If At First You Don’t Conceive: Liz Ellis’ advice on IVF and fertility

Kinderling News & Features

"Love is Quicksilver in the hand. Leave the fingers open and it stays. Clutch it and it darts away.

-Dorothy Parker

The same can be said for fertility."

So begins Liz Ellis’ new book, If At First You Don't Conceive. You may know Liz from her amazing 18-year long netball career – she’s won two Commonwealth gold medals, three world championships, four National League titles and four Most Valuable Player awards.

What you may not know is that Liz and her husband, Matthew experienced secondary infertility and went through a long and winding road to have their second child. Her book is an attempt to support other couples through their experiences with infertility, with real stories and well-researched information.

What does infertility actually mean?

Many people consider infertility to mean that you’ve tried to fall pregnant for six to 12 months, and you can’t. But Liz explained on Kinderling Conversation that there are many gradients of infertility.

“The World Health Organization actually has broadened that definition, which I really quite like, to include, ‘Where you are unable to fall pregnant.’ It doesn't have to be medically. So if you are in a same sex relationship … you generally are deemed infertile,” Liz said. “For same sex couples, it's important because it opens those fertility doors to them … in the society we live in now that ability to form a family is just such a primal or such a vital ability, and it's such a primal need regardless of the situation you find yourself in.”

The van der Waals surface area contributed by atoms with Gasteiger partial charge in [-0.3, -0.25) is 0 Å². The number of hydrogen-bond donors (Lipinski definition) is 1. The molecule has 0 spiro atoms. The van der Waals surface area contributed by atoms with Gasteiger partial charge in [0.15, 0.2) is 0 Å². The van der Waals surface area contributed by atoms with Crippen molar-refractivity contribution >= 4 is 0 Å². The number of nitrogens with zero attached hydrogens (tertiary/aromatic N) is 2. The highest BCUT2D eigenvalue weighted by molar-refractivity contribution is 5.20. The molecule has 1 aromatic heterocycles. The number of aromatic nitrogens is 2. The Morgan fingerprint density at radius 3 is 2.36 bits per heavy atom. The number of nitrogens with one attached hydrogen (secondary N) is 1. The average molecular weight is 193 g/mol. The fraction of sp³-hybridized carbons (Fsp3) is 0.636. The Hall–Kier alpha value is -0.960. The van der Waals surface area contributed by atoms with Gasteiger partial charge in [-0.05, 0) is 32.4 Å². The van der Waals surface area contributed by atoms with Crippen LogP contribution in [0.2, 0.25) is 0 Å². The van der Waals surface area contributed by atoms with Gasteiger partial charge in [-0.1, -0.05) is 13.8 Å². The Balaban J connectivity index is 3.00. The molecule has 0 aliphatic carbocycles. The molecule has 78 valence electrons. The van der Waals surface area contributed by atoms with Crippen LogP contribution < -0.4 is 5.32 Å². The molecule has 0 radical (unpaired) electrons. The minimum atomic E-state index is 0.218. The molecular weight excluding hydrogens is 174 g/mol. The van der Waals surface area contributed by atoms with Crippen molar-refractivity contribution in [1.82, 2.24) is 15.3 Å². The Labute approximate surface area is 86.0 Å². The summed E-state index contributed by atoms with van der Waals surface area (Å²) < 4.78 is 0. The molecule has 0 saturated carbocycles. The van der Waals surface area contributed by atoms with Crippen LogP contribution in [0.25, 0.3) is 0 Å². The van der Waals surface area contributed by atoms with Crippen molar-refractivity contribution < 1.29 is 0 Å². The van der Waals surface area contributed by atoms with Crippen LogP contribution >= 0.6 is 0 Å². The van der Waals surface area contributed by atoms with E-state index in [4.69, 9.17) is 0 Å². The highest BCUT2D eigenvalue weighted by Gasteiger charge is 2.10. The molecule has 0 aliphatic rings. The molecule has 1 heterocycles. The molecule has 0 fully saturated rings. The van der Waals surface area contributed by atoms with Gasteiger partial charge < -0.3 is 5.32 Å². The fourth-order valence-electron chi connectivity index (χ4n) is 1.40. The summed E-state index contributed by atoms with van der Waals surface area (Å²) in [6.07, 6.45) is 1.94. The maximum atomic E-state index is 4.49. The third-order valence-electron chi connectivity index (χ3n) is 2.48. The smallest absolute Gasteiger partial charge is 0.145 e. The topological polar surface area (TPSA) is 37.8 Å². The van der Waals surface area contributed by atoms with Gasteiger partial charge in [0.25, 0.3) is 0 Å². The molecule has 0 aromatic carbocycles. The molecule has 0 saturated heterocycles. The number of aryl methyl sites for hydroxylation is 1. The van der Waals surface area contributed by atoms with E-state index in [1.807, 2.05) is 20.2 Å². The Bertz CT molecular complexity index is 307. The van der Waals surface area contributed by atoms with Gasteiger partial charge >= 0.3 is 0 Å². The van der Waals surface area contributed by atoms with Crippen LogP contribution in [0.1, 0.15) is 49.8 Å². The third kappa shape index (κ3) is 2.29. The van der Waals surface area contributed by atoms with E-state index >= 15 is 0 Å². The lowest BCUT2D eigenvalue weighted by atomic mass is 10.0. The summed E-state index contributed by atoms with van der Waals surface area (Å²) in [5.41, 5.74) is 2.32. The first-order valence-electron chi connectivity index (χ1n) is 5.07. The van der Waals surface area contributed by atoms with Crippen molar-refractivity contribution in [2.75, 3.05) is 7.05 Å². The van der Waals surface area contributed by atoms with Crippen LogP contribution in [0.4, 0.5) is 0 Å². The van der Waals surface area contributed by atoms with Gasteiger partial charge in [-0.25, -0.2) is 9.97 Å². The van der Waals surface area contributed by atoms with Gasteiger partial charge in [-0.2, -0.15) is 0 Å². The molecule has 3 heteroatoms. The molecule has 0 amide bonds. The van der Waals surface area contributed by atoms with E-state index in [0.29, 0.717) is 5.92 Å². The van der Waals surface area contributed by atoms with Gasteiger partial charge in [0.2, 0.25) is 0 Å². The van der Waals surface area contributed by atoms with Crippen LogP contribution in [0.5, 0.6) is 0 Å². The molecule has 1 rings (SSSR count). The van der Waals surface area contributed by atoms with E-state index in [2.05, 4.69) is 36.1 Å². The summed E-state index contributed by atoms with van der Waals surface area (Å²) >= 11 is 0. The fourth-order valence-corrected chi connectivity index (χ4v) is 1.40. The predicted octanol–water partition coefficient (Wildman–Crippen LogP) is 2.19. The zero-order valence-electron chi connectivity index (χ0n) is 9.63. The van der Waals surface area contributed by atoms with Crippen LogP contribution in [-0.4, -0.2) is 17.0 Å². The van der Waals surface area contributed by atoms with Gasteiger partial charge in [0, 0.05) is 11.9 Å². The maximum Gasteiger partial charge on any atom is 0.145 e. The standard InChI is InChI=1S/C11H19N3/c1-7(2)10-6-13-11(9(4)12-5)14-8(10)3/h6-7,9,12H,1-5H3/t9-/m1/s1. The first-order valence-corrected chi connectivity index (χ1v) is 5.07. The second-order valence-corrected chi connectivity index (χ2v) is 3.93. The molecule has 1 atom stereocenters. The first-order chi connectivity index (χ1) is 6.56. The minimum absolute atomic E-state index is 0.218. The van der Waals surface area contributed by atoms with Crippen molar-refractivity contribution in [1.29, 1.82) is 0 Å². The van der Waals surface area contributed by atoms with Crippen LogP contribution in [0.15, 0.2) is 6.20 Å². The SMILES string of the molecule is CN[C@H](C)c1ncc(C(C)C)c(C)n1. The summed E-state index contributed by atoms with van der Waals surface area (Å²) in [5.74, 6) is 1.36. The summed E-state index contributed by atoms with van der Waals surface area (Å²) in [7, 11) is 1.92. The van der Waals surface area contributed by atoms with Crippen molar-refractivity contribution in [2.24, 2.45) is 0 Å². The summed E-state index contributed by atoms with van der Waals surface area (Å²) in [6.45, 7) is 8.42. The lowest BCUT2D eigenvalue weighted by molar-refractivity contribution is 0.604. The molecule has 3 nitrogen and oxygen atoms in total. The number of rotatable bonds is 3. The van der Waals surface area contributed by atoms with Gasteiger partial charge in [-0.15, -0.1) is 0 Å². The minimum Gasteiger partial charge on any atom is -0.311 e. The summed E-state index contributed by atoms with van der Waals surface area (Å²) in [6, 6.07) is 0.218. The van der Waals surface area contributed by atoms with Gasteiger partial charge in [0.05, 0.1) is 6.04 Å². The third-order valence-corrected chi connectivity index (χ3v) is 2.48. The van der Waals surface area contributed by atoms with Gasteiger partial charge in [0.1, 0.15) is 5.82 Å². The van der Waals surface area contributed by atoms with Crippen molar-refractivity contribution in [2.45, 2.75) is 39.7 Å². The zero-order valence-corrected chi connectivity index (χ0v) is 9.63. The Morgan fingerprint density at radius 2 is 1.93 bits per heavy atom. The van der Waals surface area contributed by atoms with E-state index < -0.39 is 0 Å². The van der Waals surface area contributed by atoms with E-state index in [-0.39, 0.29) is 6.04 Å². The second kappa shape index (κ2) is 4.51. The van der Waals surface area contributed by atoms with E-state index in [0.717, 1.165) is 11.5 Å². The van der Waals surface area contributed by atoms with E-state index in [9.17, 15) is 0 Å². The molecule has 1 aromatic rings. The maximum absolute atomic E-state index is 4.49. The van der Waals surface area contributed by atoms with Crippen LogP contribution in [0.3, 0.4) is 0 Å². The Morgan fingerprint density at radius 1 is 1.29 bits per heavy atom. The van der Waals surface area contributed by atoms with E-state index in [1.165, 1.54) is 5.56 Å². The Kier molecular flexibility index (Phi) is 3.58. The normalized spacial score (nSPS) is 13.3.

When to consider IVF

Liz says that IVF shouldn’t be the very first thought you have after you’ve been trying to fall pregnant.

“If you're under 35, then the generally accepted wisdom is that you try for 12 months before you seek help,” Liz said. “If you are over 35 and you've been trying for six months, that's when you should seek help.”

Listen to Liz on Kinderling Conversation:

Liz explains that there are so many ways to tackle infertility. There are many treatments around, but first you should start with the cheap, easy, lifestyle changes. Make sure you’re healthy, so ditch cigarettes, reduce your alcohol consumption, consider how much food you eat and how much (or little) you exercise.

“Often that can lead to a greater chance of success of conceiving naturally. If it doesn't, it actually sets you up for a much healthier pregnancy and your children are much healthier as a result,” Liz says. “In the words of an IVF specialist, it should be the treatment of last resort.”

When you do decide to start the journey, be really careful about who you trust with your fertility. “There is no doubt that some people who provide fertility treatment are far better than others and there are some places who don't use the latest technology, who churn patients through and from talking to people who had been to both places, it was their gut feeling that that really sort of gave them that idea,” Liz says.

Some clinics have a high success rate, while others have a low success rate but those statistics are not publicly available. Liz suggests asking questions about the information gioven on a provider's own website, such as how long they’ll grow your embryos for - this will tell you whether or not they’re using the right technology.